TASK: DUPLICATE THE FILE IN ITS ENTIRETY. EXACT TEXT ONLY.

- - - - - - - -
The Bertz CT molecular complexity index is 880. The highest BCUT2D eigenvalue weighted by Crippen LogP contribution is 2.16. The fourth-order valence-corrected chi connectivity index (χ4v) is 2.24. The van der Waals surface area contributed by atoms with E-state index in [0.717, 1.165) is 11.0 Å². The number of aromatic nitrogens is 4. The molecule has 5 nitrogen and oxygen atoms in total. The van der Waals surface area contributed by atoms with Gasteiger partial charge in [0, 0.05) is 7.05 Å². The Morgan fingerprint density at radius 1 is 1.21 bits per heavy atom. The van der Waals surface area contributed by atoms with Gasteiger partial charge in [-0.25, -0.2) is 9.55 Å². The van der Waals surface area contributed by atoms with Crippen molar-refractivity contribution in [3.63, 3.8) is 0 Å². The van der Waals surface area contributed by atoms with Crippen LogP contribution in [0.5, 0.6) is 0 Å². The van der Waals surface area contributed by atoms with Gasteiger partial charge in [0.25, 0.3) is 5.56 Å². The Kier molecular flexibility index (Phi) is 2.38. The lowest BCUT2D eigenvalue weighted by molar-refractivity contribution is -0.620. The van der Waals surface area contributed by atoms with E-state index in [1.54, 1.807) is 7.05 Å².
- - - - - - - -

The Bertz CT molecular complexity index is 880. The highest BCUT2D eigenvalue weighted by Crippen LogP contribution is 2.16. The fourth-order valence-corrected chi connectivity index (χ4v) is 2.24. The van der Waals surface area contributed by atoms with E-state index in [0.717, 1.165) is 11.0 Å². The number of aromatic nitrogens is 4. The molecule has 5 nitrogen and oxygen atoms in total. The van der Waals surface area contributed by atoms with Gasteiger partial charge in [0, 0.05) is 7.05 Å². The Morgan fingerprint density at radius 1 is 1.21 bits per heavy atom. The van der Waals surface area contributed by atoms with Gasteiger partial charge in [-0.25, -0.2) is 9.55 Å². The van der Waals surface area contributed by atoms with Crippen molar-refractivity contribution in [3.63, 3.8) is 0 Å². The van der Waals surface area contributed by atoms with Crippen LogP contribution in [0.5, 0.6) is 0 Å². The van der Waals surface area contributed by atoms with Gasteiger partial charge in [0.25, 0.3) is 5.56 Å². The Kier molecular flexibility index (Phi) is 2.38. The lowest BCUT2D eigenvalue weighted by molar-refractivity contribution is -0.620. The van der Waals surface area contributed by atoms with E-state index in [1.54, 1.807) is 7.05 Å².